Farming has always been, in many ways, about trial and error. Trying out new equipment types, new crops, new chemicals, new seeding and harvesting techniques and new ideas, in general, is all a part of being a successful farmer these days.
However, there is the normal range of trial and error and then there are those out there on the cutting edge like Bow Island-based Thacker Specialty Crops.
“We are always looking for something new and different which has better margins,” explains Dale Thacker, founder of Thacker Specialty Crops.
“We essentially made the move into mint and some of these other specialty crops about 32 years-ago.
“There was a whole bunch of different reasons for us to get into it.We had a lot of boys on the farm, so we had to improve the profitability of the farm so everybody could take home a pay-cheque at the end of the day.
“We also looked for things where we could increase our competitive advantage against other types of crops grown in the area.
“Over the years we have tried all sorts of things,” he says.“Right now, though, we are growing spearmint, dill, hemp, and then some more standard ones like peas, lentils, hybrid-seed canola and faba beans.”
If you ask Thacker what are some of the other things he has tried over the past three decades, it boggles the mind the array of things he has gotten into and out of over that time period.
“We originally got into the essential oils with a crop called Monarda (wild bergamot). It was a neat plant; it was a very high quality perennial, but it was a difficult market to break into. However, it did get us into other essential oil crops. For example, we grew everything from Monarda, to French tarragon, to hyssop.
“Hyssop was way too small a market for the acres. Forty acres was enough to supply the world for a couple of years; so that didn’t turn out to be a good one to try,” he says with a laugh. “We also grew catnip, several different basil plants… But again, it didn’t lend itself to large acreage so we got away from it.”
Thacker, who runs the operation alongside sons Kyle and Gavin and son-in-law Cole, admits there are unique challenges to growing some of these obscure crops.
“Lots of these crops are really expensive to establish. And sometimes, like with mint, it can take years before you can get a good crop. You have to have some stability and you have to have some contracts to grow these things. When you are dealing with these really finite markets, you also have to be careful you don’t run out and put half the country into a certain crop.”
He gives an example of how over-growing a finite market like these can take you from boom to bust in no time flat.
“Mint is a great example there,” explains Thacker. “A few years ago the supply was low, the price was high. Now with both the peppermint and spearmint markets are badly over-supplied, and the price is crashing as a result.”
Thacker says you also have to be willing to put in the time and effort to learn how to grow some of these specialty crops well, and meet every requirement of the companies you are dealing with.
“If you want to grow a crop that has a larger profit margin, it requires more management, it requires more effort and it requires more time.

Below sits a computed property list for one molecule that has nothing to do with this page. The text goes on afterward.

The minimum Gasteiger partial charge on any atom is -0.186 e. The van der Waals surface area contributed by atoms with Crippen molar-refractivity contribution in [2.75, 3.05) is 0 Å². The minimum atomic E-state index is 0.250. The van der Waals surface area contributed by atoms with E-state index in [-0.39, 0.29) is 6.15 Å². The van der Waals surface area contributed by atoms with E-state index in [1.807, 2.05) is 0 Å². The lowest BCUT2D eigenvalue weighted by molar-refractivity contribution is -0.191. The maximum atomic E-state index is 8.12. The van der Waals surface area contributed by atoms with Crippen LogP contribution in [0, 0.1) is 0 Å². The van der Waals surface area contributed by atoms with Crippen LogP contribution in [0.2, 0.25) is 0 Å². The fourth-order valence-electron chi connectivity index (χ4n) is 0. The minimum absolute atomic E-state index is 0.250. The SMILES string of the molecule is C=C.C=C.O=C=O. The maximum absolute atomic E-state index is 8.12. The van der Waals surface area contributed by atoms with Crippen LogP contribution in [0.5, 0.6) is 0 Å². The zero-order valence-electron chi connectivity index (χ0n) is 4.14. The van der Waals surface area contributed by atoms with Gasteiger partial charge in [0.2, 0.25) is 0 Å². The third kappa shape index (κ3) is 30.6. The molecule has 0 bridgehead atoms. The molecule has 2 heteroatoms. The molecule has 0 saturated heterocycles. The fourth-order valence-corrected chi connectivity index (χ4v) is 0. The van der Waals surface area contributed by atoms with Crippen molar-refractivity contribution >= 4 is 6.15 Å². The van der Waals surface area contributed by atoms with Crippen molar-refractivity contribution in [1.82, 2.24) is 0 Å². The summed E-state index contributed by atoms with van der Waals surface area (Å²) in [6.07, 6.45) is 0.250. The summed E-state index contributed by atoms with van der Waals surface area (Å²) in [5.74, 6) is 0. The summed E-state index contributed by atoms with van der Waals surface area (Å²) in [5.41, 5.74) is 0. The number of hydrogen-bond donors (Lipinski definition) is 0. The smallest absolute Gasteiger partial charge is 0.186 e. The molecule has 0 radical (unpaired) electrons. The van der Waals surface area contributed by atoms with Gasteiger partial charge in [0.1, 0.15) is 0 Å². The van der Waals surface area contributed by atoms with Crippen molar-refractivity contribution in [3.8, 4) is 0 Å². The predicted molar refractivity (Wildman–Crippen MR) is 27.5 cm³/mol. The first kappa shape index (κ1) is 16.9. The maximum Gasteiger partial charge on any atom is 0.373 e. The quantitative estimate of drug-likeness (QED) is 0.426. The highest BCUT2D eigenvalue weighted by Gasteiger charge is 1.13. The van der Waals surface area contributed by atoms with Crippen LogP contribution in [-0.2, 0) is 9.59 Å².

“Some of the ways we handle the complexity is we have a full-time agronomist on staff who helps keeps things running smoothly. We work hard at it. More and more we have to be certified through food safe programs, we have to be kosher-certified and all these sorts of things.
“It requires effort and it requires time to do this type of farming well.”
You also have to be watching the market constantly. and be open to all the new possibilities out there, he says.
“We are always looking for the next thing on the horizon,” confirms Thacker. “We have little test plots of all sorts of different things going all the time. If you want to make money, you have to put extra effort in. That requires research, growing things correctly or innovating new pieces of equipment or techniques to make that happen.”
Since many of the products Thacker Specialty Farms grows havelimited acres to meet a specific companies requirement or demand, you can’t afford to miss if you want to keep your customers happy.
“We are lucky here in Canada because with many of these crops we have very high quality,” explains Thacker. “So quality always buys you market share. But often what you have to do is carry inventories because if there is a bad year, say you get a hailstorm, that market still requires you supply it.
“So what we have done over the years is carry large inventories, stored them very well in a temperature-controlled environment to make sure the quality remains the same. This is the way we have do business.
“If you have a contract with these companies, you have to deliver on it. Because we have done that now consistently for 30 years, we have a reputation of delivering what we say we’re going to deliver. What happens is you get that phone call first.”
Despite the complexities and risks involved, Thacker says he cannot imagine going back to a more standard type of farming operation after all these years on the outer frontiers of modern agriculture.
“With a lot of farms the boys are leaving and heading to the city,” says Thacker. “In my case, the entire family is staying here. We are out in front, and we enjoy what we do. I can honestly say I have never enjoyed farming more.”